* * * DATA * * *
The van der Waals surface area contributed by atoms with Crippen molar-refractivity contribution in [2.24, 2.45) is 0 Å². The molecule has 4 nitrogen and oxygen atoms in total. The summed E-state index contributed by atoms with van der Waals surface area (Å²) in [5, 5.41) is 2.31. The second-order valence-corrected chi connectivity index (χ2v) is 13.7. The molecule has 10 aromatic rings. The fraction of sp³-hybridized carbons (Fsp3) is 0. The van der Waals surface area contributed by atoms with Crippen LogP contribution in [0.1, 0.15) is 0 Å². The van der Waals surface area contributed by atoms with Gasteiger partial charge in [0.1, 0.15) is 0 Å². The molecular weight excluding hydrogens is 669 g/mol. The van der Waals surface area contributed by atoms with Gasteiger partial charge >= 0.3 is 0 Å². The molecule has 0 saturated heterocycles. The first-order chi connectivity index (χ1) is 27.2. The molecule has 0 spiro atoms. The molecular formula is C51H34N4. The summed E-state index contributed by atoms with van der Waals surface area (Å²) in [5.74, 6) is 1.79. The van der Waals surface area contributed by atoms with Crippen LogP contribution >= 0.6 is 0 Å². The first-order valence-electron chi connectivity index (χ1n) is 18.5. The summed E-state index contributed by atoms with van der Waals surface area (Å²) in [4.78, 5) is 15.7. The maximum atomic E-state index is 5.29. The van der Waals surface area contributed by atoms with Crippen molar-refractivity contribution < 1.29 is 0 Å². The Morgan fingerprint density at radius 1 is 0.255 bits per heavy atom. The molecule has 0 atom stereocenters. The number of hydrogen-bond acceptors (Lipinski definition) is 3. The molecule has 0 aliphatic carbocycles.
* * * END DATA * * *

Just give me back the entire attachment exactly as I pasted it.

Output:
The van der Waals surface area contributed by atoms with Crippen molar-refractivity contribution in [2.24, 2.45) is 0 Å². The molecule has 4 nitrogen and oxygen atoms in total. The summed E-state index contributed by atoms with van der Waals surface area (Å²) in [5, 5.41) is 2.31. The second-order valence-corrected chi connectivity index (χ2v) is 13.7. The molecule has 10 aromatic rings. The fraction of sp³-hybridized carbons (Fsp3) is 0. The van der Waals surface area contributed by atoms with Crippen LogP contribution in [0.1, 0.15) is 0 Å². The van der Waals surface area contributed by atoms with Gasteiger partial charge in [0.1, 0.15) is 0 Å². The molecular weight excluding hydrogens is 669 g/mol. The van der Waals surface area contributed by atoms with Gasteiger partial charge >= 0.3 is 0 Å². The molecule has 0 saturated heterocycles. The first-order chi connectivity index (χ1) is 27.2. The molecule has 0 spiro atoms. The molecular formula is C51H34N4. The summed E-state index contributed by atoms with van der Waals surface area (Å²) in [5.74, 6) is 1.79. The van der Waals surface area contributed by atoms with Crippen LogP contribution >= 0.6 is 0 Å². The first-order valence-electron chi connectivity index (χ1n) is 18.5. The summed E-state index contributed by atoms with van der Waals surface area (Å²) in [4.78, 5) is 15.7. The maximum atomic E-state index is 5.29. The van der Waals surface area contributed by atoms with Crippen molar-refractivity contribution < 1.29 is 0 Å². The Morgan fingerprint density at radius 1 is 0.255 bits per heavy atom. The molecule has 0 atom stereocenters. The number of hydrogen-bond acceptors (Lipinski definition) is 3. The molecule has 0 aliphatic carbocycles.